A Guide to Governance, Risk and Compliance

May 27, 2022

It takes more than the occasional effort to tackle the risks businesses face today. Businesses of all sizes are looking to adopt structured approaches to manage risks systematically and proactively to ensure information security and compliance. Governance, risk and compliance (GRC) is one such approach that ensures business activities, such as IT operations, align with business objectives while also managing risk and meeting compliance requirements effectively.

This blog will explain the nuances of GRC and how it can be used to reduce risk without increasing staff or expenditure.

What is governance, risk and compliance (GRC)?

An acronym invented by the Open Compliance and Ethics Group (OCEG), GRC refers to the integrated collection of all capabilities necessary to support Principled Performance, to reliably achieve objectives, address uncertainty and act with integrity. Some of the capabilities include:

  • Governance and strategy
  • Risk management
  • Internal audit
  • Compliance management
  • Ethics and culture
  • IT and security

GRC is simply an organizational strategy for managing governance, risk management and compliance with industry and government regulations. It helps businesses effectively manage IT and security risks, reduce costs, meet compliance requirements, and improve decision-making and performance. 

What are the components of GRC?

The GRC framework is based on three elements:

  • Governance: This refers to how an organization is directed and controlled. In the GRC framework, governance entails setting direction (through strategy and policy), monitoring performance and controls, and evaluating outcomes.
  • Risk: Anything that threatens an organization from achieving its objectives is a risk. This aspect of GRC deals with identifying, analyzing and controlling risks that could negatively impact achieving strategic objectives.
  • Compliance: Ensuring an organization does everything to comply with government and industry regulations, its own IT policies and procedures, or any other specific requirements.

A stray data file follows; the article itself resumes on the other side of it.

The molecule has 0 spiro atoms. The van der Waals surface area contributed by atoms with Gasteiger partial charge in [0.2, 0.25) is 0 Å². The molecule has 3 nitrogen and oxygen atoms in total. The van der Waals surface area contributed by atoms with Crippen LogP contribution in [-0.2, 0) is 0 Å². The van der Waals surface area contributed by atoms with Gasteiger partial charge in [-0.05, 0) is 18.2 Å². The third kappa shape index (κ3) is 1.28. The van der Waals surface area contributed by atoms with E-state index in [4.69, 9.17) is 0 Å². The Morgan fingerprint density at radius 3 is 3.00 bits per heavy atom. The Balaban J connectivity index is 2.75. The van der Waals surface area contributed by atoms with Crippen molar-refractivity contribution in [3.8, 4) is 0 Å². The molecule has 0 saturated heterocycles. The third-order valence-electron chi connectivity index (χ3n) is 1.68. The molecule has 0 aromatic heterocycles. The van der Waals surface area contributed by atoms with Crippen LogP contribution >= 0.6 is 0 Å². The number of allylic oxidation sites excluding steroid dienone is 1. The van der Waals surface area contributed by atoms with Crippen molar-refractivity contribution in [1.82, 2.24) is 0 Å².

What is the difference between GRC and ERM?

While both share the same goal, which is the continued achievement of an organization’s objectives, they approach it differently. Enterprise risk management (ERM)is a proactive strategy that emphasizes risk-based intelligence by focusing on addressing root cause risks and prioritizing risks effectively. It helps organizations identify and anticipate risks, including financial, operational, reporting and compliance risks.

GRC, however, goes beyond just risk management. It brings all departments together to achieve the same objective. ERM is considered a subset of GRC since risk management is a crucial element of GRC.

Why is GRC important?

Businesses are continuously looking for ways to tackle risks that arise on a daily basis. The rise in the importance of GRC can be largely attributed to:

  • Collection and use of sensitive data: Sensitive data, especially personally identifiable information, has brought a significant risk of abuse that businesses cannot ignore.
  • Rise in regulatory compliance: Nearlyeveryorganization is expected to complywith some standard, guideline, scheme or regulation from an ever-growing and ever-changing list of regulations.
  • Increased digital risks: New digital points of access to a network— such as the internet of things (IoT), third parties and blockchain — are increasing risks exponentially.
  • Growing emphasis on risk management in corporate strategy: More businesses are viewing risk management as a key component of their corporate strategy.
  • Enhanced analytics: Better analytics make data-driven decisions easier and more accurate.

These changes are pushing more senior leaders to collaborate with various stakeholders across their organization to identify, manage and reduce risk. A comprehensive GRC strategy helps organizations remove silos and increase collaboration to keep risks at bay.

Who uses GRC?